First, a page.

It was suggested to me to find two positions to nurse in. Since he liked to lay down on the boppy pillow my LC encouraged me to learn how to nurse laying down with him. It's much easier to learn during the day when you have light and are more awake then to try to learn this one at night. In learning during the day, it come second nature to both of you at night. It is SOOOooo relaxing! I love it. We do this position now 85% of the time and he is 8.5 months old. That can help with your nipples getting worked in one direction all the time. Might give you a little relief. Also what about getting some Lansanoh (sp)? That stuff is AMAZING! It helped my blistering/cracking. My ds got teeth at 3 months so naturally I had some cuts associated with brand new teeth adn this stuff REALLY heals you fast!

    As for the screaming - I found that it was because i was too impatient when it came to burping him. I just needed to give him a little more time. I was trying to rush him and it didn't work. I just had to take it easy with him. He was tired from doing all of that sucking on the first side too and probably just needed a breather! I used this time for diaper changes instead of before he started the first side. That helped.


    I hope all of this wasn't too confusing and you can get some help through this. I know just coming on here and reading articles on the website and posts on here (even if they weren't my posts) gave me peace of mind and encouragement. Stick it out! I am so glad I did. I didn't figure I would make it past two months!

  8. #8
    Join Date
    Feb 2006
    Posts
    1,108

    Default Re: ready to quit - so sad

    There's some good advice posted above, so I just wanted to add some moral support. BF is such hard work! I had no idea when I started. It's just what you do and it never occured to me that it would be painful. I had a challenging delivery with absolutely no drugs and I still feel like bf is harder! I had nipple pain for weeks at the beginning and then 2 1/2 months of night dreadful engorgement while everyone was telling me how great it was that the baby was sleeping through the night. Suddenly, a few weeks ago (my son is 6months) it got better.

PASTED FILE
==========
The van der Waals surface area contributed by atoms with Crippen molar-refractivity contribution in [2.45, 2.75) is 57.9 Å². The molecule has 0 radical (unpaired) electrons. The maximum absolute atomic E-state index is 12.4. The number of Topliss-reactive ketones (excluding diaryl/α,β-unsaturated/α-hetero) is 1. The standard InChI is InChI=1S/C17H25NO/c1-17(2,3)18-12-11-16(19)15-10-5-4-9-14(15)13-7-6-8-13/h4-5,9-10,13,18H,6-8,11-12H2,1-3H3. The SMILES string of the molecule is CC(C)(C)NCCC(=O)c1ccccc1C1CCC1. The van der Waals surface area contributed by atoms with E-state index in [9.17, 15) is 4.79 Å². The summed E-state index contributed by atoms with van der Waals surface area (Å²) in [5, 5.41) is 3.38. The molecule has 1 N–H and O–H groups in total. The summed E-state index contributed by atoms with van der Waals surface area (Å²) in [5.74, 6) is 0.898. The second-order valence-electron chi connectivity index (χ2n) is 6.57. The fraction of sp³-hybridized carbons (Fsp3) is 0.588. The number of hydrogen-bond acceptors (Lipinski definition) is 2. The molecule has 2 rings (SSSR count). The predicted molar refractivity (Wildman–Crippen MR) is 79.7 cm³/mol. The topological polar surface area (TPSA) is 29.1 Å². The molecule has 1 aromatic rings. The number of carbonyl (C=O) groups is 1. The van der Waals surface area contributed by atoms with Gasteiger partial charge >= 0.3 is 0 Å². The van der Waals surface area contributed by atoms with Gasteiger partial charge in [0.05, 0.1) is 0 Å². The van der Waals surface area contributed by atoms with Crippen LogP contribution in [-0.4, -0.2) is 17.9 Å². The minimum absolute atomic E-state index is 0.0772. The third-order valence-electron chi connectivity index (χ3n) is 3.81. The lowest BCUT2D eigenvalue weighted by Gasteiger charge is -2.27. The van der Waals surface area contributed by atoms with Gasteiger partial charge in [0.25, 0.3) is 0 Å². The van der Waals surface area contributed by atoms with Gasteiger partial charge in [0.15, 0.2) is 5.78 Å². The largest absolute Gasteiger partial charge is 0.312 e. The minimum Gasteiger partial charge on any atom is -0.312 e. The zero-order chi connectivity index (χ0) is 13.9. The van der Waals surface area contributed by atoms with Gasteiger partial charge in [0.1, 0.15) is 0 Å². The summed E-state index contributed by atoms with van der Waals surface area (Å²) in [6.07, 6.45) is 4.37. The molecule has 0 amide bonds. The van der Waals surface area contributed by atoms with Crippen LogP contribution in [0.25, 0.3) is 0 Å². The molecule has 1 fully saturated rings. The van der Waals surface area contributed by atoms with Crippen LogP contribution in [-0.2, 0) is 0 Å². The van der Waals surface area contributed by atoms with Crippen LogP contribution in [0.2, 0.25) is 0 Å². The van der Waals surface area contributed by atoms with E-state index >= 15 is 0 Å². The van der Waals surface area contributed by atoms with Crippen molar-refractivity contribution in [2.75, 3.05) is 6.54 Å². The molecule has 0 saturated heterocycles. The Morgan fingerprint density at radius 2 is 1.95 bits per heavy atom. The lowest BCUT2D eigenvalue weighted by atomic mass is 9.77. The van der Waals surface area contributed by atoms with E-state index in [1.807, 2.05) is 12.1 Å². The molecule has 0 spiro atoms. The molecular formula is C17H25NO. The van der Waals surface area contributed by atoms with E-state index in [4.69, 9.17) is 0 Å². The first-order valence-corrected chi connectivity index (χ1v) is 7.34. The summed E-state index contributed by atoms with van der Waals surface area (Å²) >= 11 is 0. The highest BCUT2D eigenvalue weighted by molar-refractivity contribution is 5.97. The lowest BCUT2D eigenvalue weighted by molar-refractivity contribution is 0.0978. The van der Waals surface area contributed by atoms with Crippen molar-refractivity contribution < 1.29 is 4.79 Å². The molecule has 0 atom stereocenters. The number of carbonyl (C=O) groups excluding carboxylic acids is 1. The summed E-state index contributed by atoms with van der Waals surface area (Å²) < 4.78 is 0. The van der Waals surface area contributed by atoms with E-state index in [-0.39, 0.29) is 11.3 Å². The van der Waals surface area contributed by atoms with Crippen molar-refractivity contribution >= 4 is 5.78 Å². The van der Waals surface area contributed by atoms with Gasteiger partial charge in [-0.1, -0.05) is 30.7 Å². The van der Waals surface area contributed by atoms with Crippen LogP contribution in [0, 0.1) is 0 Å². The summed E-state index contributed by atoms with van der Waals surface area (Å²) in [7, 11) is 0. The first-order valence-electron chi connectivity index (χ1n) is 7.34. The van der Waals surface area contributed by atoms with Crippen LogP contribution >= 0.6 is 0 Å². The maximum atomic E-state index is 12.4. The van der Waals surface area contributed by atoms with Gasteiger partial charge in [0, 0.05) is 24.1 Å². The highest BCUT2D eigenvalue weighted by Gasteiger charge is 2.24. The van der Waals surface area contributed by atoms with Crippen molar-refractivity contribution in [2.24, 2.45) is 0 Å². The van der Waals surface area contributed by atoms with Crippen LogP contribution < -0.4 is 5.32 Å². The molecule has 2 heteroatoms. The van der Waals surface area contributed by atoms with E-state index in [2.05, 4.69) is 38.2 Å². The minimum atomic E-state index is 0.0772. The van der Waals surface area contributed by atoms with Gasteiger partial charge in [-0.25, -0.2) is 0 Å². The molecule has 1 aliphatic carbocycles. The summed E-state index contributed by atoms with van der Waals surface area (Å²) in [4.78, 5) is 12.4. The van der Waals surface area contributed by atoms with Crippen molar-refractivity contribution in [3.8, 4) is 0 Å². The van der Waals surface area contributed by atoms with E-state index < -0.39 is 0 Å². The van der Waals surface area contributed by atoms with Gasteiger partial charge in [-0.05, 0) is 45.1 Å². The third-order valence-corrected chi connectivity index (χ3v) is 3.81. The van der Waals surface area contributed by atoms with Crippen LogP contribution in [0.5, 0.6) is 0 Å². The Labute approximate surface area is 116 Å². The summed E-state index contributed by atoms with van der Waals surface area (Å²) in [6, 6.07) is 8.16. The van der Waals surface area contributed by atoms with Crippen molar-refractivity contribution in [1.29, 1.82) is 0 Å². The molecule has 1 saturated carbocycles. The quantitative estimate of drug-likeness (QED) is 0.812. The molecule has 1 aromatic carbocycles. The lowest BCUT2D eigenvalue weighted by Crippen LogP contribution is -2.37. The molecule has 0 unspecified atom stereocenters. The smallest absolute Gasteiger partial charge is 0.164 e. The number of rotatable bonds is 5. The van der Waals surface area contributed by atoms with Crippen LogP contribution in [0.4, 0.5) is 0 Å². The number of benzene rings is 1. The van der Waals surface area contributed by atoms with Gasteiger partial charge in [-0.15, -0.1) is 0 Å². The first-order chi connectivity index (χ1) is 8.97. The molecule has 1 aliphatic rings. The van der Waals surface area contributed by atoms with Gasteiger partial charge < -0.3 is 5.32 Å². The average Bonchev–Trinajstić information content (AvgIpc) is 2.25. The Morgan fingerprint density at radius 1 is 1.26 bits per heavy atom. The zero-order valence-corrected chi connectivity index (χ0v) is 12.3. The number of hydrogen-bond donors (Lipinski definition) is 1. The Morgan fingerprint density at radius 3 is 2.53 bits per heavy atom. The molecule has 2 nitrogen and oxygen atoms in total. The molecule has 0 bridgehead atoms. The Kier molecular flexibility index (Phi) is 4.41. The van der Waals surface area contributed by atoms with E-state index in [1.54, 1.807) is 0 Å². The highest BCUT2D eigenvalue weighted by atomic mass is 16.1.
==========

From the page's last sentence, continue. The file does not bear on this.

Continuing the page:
Some lucky girls take to it like they were born to be cows, but for many of us it's hard, hard work. And painful. It may take longer for you than other women, but really, it will get better.

    You're doing great! Keep up the good work!

  9. #9
    Join Date
    Jul 2006
    Posts
    1,712

    Default Re: ready to quit - so sad

    I agree that there is a lot of helpful advice. I also had a lot of pain. I have fair skin and was told that it can be more sensitive. What helped me was to expose my breast to air. I went topless for about a week as often as I could. Also I had been prepping the nipple. That was probably the biggest factor. I used Lansinoh at first, but then I switched to the Sweet Oil that had been given to me at the hospital. It's olive oil, it says. You might ask a LC where to get it. A friend of mine said that she thought it was an old cure for ear aches so it might be available in the store, but make sure whatever you buy is ok'd by doc. I don't know if you're pumping because of the clogs, but once I stopped doing that, my production evened out and everything started to fall in place.
    BF'ing is hard. It will get better.

  10. #10
    Join Date
    Apr 2006
    Posts
    19

    Default Re: ready to quit - so sad

    I had the same problem from the start... very painful and blistered nipples. Initially, it was caused by a bad latch, after some time the latch seemed correct, but I was still in pain. Just as I thought that we finally "got it" and nursed pain free for a day or two, a blister or a crack would appear again!
    Eventually, this would be more and more sporadic and I was able to nurse comfortably longer. The situation cleared up completely by the time my dd was 4 months (or so).

    I think that I also had very sensitive nipples, maybe that was part of the problem... I used Dr.Newman's All Purpose Nipple Cream for the cracks and blisters, it really works great, but has to be prescribed - in Canada anyways. (not all physicians are familiar with this mixture, but the "recipe" is on Dr. Newmans site).

    My dd is 10 months now and we're still happily nursing with no problems since. But during those difficult days I simply tried to survive a day at a time (sometimes even a nursing at a time ). Hang in there, I'm sure things will get better for you too!